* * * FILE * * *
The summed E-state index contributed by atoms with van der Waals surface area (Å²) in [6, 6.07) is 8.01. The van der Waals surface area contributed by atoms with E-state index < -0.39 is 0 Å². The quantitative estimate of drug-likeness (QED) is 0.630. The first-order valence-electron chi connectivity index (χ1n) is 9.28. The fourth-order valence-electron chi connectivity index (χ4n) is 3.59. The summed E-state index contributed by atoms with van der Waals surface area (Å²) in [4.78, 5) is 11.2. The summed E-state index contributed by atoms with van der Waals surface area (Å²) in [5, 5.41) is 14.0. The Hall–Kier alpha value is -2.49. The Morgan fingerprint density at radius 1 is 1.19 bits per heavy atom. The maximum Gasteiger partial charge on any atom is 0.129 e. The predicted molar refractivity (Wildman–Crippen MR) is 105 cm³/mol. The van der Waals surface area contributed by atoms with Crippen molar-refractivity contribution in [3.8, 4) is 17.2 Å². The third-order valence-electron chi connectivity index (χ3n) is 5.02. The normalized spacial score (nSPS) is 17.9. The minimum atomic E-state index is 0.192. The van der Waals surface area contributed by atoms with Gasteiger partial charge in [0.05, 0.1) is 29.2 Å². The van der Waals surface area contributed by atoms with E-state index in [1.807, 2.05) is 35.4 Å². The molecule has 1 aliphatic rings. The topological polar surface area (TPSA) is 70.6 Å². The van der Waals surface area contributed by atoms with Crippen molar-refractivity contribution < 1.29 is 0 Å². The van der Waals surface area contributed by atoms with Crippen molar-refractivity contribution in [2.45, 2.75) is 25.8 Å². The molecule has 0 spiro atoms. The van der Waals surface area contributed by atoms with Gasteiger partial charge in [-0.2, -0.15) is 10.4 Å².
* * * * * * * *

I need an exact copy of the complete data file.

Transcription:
The summed E-state index contributed by atoms with van der Waals surface area (Å²) in [6, 6.07) is 8.01. The van der Waals surface area contributed by atoms with E-state index < -0.39 is 0 Å². The quantitative estimate of drug-likeness (QED) is 0.630. The first-order valence-electron chi connectivity index (χ1n) is 9.28. The fourth-order valence-electron chi connectivity index (χ4n) is 3.59. The summed E-state index contributed by atoms with van der Waals surface area (Å²) in [4.78, 5) is 11.2. The summed E-state index contributed by atoms with van der Waals surface area (Å²) in [5, 5.41) is 14.0. The Hall–Kier alpha value is -2.49. The Morgan fingerprint density at radius 1 is 1.19 bits per heavy atom. The maximum Gasteiger partial charge on any atom is 0.129 e. The predicted molar refractivity (Wildman–Crippen MR) is 105 cm³/mol. The van der Waals surface area contributed by atoms with Crippen molar-refractivity contribution in [3.8, 4) is 17.2 Å². The third-order valence-electron chi connectivity index (χ3n) is 5.02. The normalized spacial score (nSPS) is 17.9. The minimum atomic E-state index is 0.192. The van der Waals surface area contributed by atoms with Gasteiger partial charge in [0.05, 0.1) is 29.2 Å². The van der Waals surface area contributed by atoms with E-state index in [1.807, 2.05) is 35.4 Å². The molecule has 1 aliphatic rings. The topological polar surface area (TPSA) is 70.6 Å². The van der Waals surface area contributed by atoms with Crippen molar-refractivity contribution < 1.29 is 0 Å². The van der Waals surface area contributed by atoms with Crippen molar-refractivity contribution in [2.45, 2.75) is 25.8 Å². The molecule has 0 spiro atoms. The van der Waals surface area contributed by atoms with Gasteiger partial charge in [-0.2, -0.15) is 10.4 Å².